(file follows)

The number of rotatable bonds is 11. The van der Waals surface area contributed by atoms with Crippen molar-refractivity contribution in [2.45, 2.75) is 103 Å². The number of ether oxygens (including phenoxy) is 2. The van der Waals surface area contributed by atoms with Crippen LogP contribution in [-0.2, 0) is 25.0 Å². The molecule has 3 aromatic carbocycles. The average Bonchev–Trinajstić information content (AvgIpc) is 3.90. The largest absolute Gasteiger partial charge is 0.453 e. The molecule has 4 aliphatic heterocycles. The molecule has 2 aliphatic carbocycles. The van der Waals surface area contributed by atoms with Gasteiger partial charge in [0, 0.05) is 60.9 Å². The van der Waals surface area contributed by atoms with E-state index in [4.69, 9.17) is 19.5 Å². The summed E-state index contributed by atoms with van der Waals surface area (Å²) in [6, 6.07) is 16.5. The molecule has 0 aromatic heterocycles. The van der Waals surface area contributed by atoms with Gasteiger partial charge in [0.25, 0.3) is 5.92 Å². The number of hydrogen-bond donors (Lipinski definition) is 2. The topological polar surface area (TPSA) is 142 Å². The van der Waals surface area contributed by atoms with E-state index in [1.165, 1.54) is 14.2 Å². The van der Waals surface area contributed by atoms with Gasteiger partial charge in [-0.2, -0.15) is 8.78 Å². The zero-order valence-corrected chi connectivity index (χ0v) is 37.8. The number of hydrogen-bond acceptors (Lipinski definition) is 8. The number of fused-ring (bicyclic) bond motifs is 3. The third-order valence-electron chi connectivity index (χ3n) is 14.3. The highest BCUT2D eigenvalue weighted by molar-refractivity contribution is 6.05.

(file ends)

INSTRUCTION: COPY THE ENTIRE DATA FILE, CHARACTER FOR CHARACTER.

The number of rotatable bonds is 11. The van der Waals surface area contributed by atoms with Crippen molar-refractivity contribution in [2.45, 2.75) is 103 Å². The number of ether oxygens (including phenoxy) is 2. The van der Waals surface area contributed by atoms with Crippen LogP contribution in [-0.2, 0) is 25.0 Å². The molecule has 3 aromatic carbocycles. The average Bonchev–Trinajstić information content (AvgIpc) is 3.90. The largest absolute Gasteiger partial charge is 0.453 e. The molecule has 4 aliphatic heterocycles. The molecule has 2 aliphatic carbocycles. The van der Waals surface area contributed by atoms with Gasteiger partial charge in [0, 0.05) is 60.9 Å². The van der Waals surface area contributed by atoms with E-state index in [4.69, 9.17) is 19.5 Å². The summed E-state index contributed by atoms with van der Waals surface area (Å²) in [6, 6.07) is 16.5. The molecule has 0 aromatic heterocycles. The van der Waals surface area contributed by atoms with Gasteiger partial charge in [0.25, 0.3) is 5.92 Å². The number of hydrogen-bond donors (Lipinski definition) is 2. The topological polar surface area (TPSA) is 142 Å². The van der Waals surface area contributed by atoms with E-state index in [1.165, 1.54) is 14.2 Å². The van der Waals surface area contributed by atoms with Gasteiger partial charge in [-0.2, -0.15) is 8.78 Å². The zero-order valence-corrected chi connectivity index (χ0v) is 37.8. The number of hydrogen-bond acceptors (Lipinski definition) is 8. The number of fused-ring (bicyclic) bond motifs is 3. The third-order valence-electron chi connectivity index (χ3n) is 14.3. The highest BCUT2D eigenvalue weighted by molar-refractivity contribution is 6.05.